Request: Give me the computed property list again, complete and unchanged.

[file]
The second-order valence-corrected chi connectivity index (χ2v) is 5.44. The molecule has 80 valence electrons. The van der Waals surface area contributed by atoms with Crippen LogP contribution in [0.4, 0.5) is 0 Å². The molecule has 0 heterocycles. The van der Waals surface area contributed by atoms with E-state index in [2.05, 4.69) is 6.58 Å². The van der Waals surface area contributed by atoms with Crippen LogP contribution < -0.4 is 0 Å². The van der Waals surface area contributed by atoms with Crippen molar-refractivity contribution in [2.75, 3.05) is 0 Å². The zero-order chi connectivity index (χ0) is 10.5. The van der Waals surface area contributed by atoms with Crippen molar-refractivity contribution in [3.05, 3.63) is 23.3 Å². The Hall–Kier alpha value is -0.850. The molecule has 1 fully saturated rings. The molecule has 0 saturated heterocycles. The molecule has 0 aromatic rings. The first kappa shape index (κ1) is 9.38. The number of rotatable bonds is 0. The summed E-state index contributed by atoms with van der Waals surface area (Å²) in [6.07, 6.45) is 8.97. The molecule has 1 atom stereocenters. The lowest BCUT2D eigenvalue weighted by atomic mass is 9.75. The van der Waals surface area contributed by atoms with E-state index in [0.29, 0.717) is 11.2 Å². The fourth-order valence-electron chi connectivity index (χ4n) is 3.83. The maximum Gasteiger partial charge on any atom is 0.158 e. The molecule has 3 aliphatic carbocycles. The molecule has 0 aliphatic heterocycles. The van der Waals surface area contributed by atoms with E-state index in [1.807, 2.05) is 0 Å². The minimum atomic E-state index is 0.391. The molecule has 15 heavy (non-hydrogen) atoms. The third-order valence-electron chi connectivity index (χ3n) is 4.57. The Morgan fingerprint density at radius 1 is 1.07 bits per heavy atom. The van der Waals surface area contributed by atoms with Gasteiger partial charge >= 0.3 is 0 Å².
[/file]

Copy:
The second-order valence-corrected chi connectivity index (χ2v) is 5.44. The molecule has 80 valence electrons. The van der Waals surface area contributed by atoms with Crippen LogP contribution in [0.4, 0.5) is 0 Å². The molecule has 0 heterocycles. The van der Waals surface area contributed by atoms with E-state index in [2.05, 4.69) is 6.58 Å². The van der Waals surface area contributed by atoms with Crippen LogP contribution < -0.4 is 0 Å². The van der Waals surface area contributed by atoms with Crippen molar-refractivity contribution in [2.75, 3.05) is 0 Å². The zero-order chi connectivity index (χ0) is 10.5. The van der Waals surface area contributed by atoms with Crippen molar-refractivity contribution in [3.05, 3.63) is 23.3 Å². The Hall–Kier alpha value is -0.850. The molecule has 1 fully saturated rings. The molecule has 0 saturated heterocycles. The molecule has 0 aromatic rings. The first kappa shape index (κ1) is 9.38. The number of rotatable bonds is 0. The summed E-state index contributed by atoms with van der Waals surface area (Å²) in [6.07, 6.45) is 8.97. The molecule has 1 atom stereocenters. The lowest BCUT2D eigenvalue weighted by atomic mass is 9.75. The van der Waals surface area contributed by atoms with E-state index in [0.29, 0.717) is 11.2 Å². The fourth-order valence-electron chi connectivity index (χ4n) is 3.83. The maximum Gasteiger partial charge on any atom is 0.158 e. The molecule has 3 aliphatic carbocycles. The molecule has 0 aliphatic heterocycles. The van der Waals surface area contributed by atoms with E-state index in [1.807, 2.05) is 0 Å². The minimum atomic E-state index is 0.391. The molecule has 15 heavy (non-hydrogen) atoms. The third-order valence-electron chi connectivity index (χ3n) is 4.57. The Morgan fingerprint density at radius 1 is 1.07 bits per heavy atom. The van der Waals surface area contributed by atoms with Gasteiger partial charge >= 0.3 is 0 Å².